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Posts Tagged ‘revision’

Better late than never, right?

But first, an examination for how I did with my resolutions last year:

I, the guilt party, do henceforth solemnly swear to make a concerted effort to write on a steady basis.
I was doing all right until, you know, I stopped in October-ish. So this past year more has been written for just me than I think I’ve ever really done before. Not too bad. All in all, I’d give myself a B- on this one.

I will stop giving head-space to other people’s storylands and expand on my own.
Actually did a decent job this year on this one. My D&D campaign actually has back story! And my own stories are better for it, as well.

I will push my boundaries, and sometimes I will fail, but I will learn something from having gone further than I’ve ever gone before.
This year I picked up some new hobbies, including some things I swore I would NEVER EVER do. Good job, me!

I will actually get off my butt and exercise .
Sword club counts as exercise, right? I go for lots of walks (especially when working on my other resolution on developing my own stories), and even run sometimes. Exercise! Healthy living!

I will change the world, in small mysterious ways.
Uhm, maybe? I don’t even know what I meant by this one, so… probably did not succeed.

My resolutions for the new year?
1) Start and see a new project through to completion. I don’t know what it will be yet, but I’ve been itching to work on something different for a while.
2) Get better at fighting hand-to-hand/grappling
3) Figure out new and better ways to DM my ever-growing hoard.
4) Make one really awesome costume this year, instead of just talking about it like I always do.
5) Get caught up to the current timeline with the campaign summaries on this blog (this one will probably not happen).
6) Failing number five, I will at least try to post more often here. Given my current track record, this could be as often as TWO times a month.

Any of my faithful readers have any resolutions you’d care to share?

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I revised the first section that I wrote. But it’s not all bad, because now I don’t hate my story, *and* I added to my word count!

My opening, now revised (I promise I won’t touch it again until December)

The first time I saw the pale girl was in her garden. I was eight years old, and I still believed in ghosts and ghouls and monsters. It was easy to do so. Our town had a rich history of haunting, and ghost stories were casually exchanged like cookie recipes. The town lent itself to that, with old half-timbered buildings, crumbling row-houses and, in the middle of it all, the Old Johnson Place. The Old Johnson Place was a large house, a mansion by kid standards, three stories high. Unlike the rest of the houses, it was gated off, separate from the other buildings. It was imposing, built out of blackened stone and dark wood. Even the vines that curled up the east side of the building seemed to be a darker, more sinister shade of green. The wall surrounding the building was made of a stone that was originally white, but had, I was convinced, turned black from the residual evil of the home. This is where she lived. I never saw anybody go in, or out. I didn’t understand about servant entrances at the time– I just knew that the main gate looked to be rusted shut.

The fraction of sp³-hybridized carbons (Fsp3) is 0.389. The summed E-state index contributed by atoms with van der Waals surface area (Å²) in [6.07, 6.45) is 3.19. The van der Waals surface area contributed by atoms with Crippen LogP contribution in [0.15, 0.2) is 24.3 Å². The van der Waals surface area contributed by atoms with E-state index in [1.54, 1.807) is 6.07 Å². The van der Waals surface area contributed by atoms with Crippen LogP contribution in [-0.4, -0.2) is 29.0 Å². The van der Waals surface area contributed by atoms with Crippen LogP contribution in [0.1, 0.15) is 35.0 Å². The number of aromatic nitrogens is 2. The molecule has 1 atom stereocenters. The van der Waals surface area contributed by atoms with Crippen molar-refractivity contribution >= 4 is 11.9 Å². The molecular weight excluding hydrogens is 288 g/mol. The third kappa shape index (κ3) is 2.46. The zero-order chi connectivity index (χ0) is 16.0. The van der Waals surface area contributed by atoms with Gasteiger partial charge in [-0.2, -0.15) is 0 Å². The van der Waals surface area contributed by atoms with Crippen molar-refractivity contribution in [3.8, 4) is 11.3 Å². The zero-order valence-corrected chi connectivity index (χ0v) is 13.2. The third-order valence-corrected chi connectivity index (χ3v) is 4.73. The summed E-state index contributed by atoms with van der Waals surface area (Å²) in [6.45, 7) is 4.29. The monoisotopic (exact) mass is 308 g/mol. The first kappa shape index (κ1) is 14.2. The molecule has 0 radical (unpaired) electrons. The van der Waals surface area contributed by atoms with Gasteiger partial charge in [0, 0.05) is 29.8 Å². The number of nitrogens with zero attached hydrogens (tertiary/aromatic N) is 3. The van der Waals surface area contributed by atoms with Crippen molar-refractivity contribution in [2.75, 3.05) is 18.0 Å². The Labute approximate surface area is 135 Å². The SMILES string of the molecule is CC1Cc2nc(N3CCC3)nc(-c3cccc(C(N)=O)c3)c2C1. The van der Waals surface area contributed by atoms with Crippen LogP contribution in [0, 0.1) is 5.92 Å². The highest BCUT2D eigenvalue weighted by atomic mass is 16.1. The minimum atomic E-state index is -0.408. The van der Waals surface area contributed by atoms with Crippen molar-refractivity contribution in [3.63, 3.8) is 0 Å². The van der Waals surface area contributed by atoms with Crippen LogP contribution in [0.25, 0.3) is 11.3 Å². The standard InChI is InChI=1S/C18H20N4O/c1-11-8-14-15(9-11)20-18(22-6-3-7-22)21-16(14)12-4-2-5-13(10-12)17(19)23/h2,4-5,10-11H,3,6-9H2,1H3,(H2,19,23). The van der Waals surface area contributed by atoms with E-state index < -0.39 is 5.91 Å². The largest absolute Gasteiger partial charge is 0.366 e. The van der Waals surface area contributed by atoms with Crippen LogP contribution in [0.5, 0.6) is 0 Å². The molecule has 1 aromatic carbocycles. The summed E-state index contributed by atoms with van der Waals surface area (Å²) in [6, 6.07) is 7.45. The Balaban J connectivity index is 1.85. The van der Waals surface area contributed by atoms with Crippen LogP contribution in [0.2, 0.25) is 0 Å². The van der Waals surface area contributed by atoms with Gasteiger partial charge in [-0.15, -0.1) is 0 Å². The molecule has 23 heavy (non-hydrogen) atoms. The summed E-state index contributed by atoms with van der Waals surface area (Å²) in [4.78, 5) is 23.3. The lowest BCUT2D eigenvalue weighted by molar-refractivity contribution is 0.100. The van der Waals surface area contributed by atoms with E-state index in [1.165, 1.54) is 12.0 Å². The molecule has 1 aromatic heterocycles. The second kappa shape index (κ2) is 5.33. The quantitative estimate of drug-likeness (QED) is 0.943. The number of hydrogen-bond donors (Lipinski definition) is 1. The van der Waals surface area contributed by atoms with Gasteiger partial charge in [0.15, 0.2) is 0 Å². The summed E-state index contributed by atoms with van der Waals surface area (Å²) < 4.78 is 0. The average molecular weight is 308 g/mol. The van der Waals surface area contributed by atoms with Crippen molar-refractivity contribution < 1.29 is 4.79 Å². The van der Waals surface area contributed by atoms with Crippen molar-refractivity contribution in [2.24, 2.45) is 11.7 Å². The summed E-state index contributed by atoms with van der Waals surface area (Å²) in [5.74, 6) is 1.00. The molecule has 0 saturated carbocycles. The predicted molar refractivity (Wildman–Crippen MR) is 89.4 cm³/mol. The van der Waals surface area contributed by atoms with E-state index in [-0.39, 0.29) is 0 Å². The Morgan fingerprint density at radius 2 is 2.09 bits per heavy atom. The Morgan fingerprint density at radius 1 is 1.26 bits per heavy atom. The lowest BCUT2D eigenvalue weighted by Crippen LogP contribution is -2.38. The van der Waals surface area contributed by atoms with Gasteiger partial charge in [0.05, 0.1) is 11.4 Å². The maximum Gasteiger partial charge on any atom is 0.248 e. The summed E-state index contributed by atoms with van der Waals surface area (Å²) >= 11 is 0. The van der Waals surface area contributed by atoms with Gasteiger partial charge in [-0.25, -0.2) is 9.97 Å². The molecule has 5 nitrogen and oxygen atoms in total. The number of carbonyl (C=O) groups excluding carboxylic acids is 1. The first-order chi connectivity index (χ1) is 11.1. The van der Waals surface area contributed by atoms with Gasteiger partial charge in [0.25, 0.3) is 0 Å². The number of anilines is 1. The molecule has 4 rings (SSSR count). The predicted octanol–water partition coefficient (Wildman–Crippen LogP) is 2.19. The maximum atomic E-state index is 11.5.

One of the older kids in town must have noticed my interest in the old Johnson place, for he told me its grisly story. Old man Johnson was a successful man, having built up the factory that employed most of the town. He had a very beautiful wife that was much younger than he was. From their marriage, they had three beautiful daughters. As the daughters grew up and got married, they also came to live in the mansion that their father built. For a time, they were all happy, the sounds of dances and laughing children filled the halls. From here, the details would change, depending on who was telling the story. The most common permutation back then was that Mr. Johnson, after a hard day at the factory, came home to find his wife sleeping with the butler. Something inside him just broke at that moment. He grabbed his wife’s bumbershoot (which, as children, we imagined was some sort of rifle), and murdered both the unfaithful wife and butler. His lust for violence whetted, he proceeded to systematically kill his three daughters, five of his grandchildren, and all of the servants with the bumbershoot. As he surveyed the carnage that he wrought, he decided that he would keep his loved ones close, where they would never betray him. Using a dull knife, he skinned them all and made a suit from their skin.  After this gruesome task was finished, he dressed himself in his new outfit, put his wife in her wedding gown, and carried her to the fountain in the middle of the town. On getting there, he then dropped her flayed body into the fountain, causing the pool to turn red. When the police appeared, he seemed almost reasonable about the whole affair. He smiled softly at the sheriff, said, “the ’b-word’ is dead. She‘ll never hurt me again.”  and then slit his throat from ear to ear.  Remember, I was eight. We didn’t say bad words back then.

(Okay, I still kind of hate it, but I’m not going to give up in disgust now.)

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